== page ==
doctor can relate a surprising finding when examining a patient that led to a new diagnosis. Personally, one that stands out in my career, was an elderly lady who had been to urgent care, her primary physician, and an emergency room for constipation. She had been given handouts and instructions on how to get her bowels moving on each occasion. When she came to me, I in- sisted on a full examination including a pelvic exam! The result was a finding of a grapefruit size ovarian tumor blocking the colon and causing constipation. No one else had examined her! Thankfully, it was a benign tumor and her constipation was re- ceived with surgery. This is only one of many examples I could site in 40 plus years of Internal Medicine practice.

I would argue that physical contact with a patient enhances the relationship. It builds trust and when therapeutic instructions are given, the patient is more likely to follow them. Sometimes an exam reveals a less severe condition than either thought over the phone. For instance, a cough or sore throat that may have been overrated on the phone can be more clearly defined in person. A normal exam and normal oxygen saturation can reassure the patient and perhaps avoid unnecessary antibiotics. A rash is often less ominous in person than on text message.

The physical examination could be considered a ritual that brings satisfaction to the patient and the physician through human in- teraction. The act of listening actively to the patient and then listening to their breath and heart beat is calming and relaxing to the patient. I think it also brings calmness and confidence to the doctor. The doctor-patient relationship can be a powerful tool in medicine, particularly when facing life threatening situations. That relationship, in my view, can only be strengthened by re- peated emotional and physical contact.

In today’s world where the patient has access to so much medi- cal information online, I think the physical contact and confi- dence in your physician to help you sort through the potential diagnoses, already formulated via the internet, is essential.

While I can see the benefit of keeping patients safe-at-a-distance during the throes of a pandemic, I believe in physical diagnosis and building a physician-patient relationship with accurate and appropriate testing. I know this has been my time-tested approach and while it will no doubt change with the use of telemedicine, I will continue to believe that the physical examination has value. With the use of the computerized medical record and group practice where you may see multiple practitioners and extenders, the need for this type of physical examination, rather than relying on what someone else "thought" is important to avoid a misdiagnosis.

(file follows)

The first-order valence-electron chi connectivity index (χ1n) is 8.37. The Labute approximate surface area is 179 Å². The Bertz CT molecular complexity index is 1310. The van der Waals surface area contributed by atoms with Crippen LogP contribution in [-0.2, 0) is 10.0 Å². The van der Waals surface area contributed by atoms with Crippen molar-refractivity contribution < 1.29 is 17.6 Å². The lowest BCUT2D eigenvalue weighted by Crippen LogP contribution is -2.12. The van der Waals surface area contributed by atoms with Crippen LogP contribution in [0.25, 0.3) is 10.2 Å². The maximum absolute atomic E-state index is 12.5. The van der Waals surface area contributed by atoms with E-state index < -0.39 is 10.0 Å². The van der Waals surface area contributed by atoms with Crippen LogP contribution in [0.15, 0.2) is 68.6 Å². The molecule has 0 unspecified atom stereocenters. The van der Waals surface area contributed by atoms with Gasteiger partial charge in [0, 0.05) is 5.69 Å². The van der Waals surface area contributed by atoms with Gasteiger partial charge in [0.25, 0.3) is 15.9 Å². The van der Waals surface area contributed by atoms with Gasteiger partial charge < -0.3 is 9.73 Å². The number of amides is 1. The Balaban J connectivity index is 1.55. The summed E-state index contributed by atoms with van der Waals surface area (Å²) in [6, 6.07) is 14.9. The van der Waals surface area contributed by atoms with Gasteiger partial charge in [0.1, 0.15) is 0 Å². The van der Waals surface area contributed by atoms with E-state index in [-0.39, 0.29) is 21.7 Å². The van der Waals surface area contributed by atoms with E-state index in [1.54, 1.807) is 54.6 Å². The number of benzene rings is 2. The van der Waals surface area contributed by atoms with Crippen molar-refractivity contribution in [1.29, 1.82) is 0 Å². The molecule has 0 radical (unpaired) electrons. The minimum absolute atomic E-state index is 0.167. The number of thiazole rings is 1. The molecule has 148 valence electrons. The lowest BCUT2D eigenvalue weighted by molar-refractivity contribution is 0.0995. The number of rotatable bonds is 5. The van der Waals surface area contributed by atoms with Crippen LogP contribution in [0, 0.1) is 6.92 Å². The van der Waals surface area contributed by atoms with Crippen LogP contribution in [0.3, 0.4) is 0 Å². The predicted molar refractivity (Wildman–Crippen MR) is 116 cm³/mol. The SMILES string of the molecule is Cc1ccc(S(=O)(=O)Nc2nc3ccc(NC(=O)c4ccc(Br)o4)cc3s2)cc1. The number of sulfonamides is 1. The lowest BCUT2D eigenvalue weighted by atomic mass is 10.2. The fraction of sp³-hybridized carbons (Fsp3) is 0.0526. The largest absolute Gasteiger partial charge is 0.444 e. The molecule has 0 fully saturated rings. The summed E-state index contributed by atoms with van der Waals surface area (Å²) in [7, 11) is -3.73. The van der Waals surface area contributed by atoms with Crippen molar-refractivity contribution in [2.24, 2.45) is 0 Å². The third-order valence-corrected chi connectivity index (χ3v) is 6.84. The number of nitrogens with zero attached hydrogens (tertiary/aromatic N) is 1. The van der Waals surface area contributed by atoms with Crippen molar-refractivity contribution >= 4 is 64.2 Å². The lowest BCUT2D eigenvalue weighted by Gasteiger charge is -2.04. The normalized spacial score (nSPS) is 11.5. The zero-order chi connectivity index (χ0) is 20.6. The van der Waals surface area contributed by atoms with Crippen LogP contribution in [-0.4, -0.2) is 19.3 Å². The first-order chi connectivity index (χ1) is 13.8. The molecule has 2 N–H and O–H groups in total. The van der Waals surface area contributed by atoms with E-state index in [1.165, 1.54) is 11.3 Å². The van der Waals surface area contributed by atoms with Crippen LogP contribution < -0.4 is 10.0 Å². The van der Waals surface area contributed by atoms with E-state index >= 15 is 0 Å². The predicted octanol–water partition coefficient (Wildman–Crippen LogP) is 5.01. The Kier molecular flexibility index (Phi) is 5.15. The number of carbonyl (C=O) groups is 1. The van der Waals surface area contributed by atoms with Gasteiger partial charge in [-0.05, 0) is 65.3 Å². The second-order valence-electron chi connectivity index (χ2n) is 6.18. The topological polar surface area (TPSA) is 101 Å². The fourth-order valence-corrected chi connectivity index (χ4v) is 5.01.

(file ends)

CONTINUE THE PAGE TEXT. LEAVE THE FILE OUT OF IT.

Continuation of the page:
I am also quite aware that this human physical contact is needed for my own well being!

John Benedum MD, Board Certified Internal Medicine. Cur- rently Medical Director, Personal Health Management and Executive Health Services at Atrium Healthcare in Charlotte, NC. 704.512.3800

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This lowered level accounts for a loss of a man's sense of well- being, decrease in sex drive, loss of general muscle mass, in- creased abdominal obesity, osteoporosis, decrease in mental acuity, and decreased strength and endurance. And, yes, tes- tosterone levels should be tested in women, as well. Testoster- one therapy can reverse the gradual sexual apathy that occurs over time, while also increasing energy, and strength.

Do you want to feel better? Call the number below for a consult. The $200 charge is applied to the treatment fee if you elect to go forward. The conversation you and I have may be the best investment you ever made in your health and well being!

Virgil V. Willard II, MD & Bandit


1011 N. Lindsay St., Ste. 202, High Point 27262 336-886-1667 OCTOBER 2020


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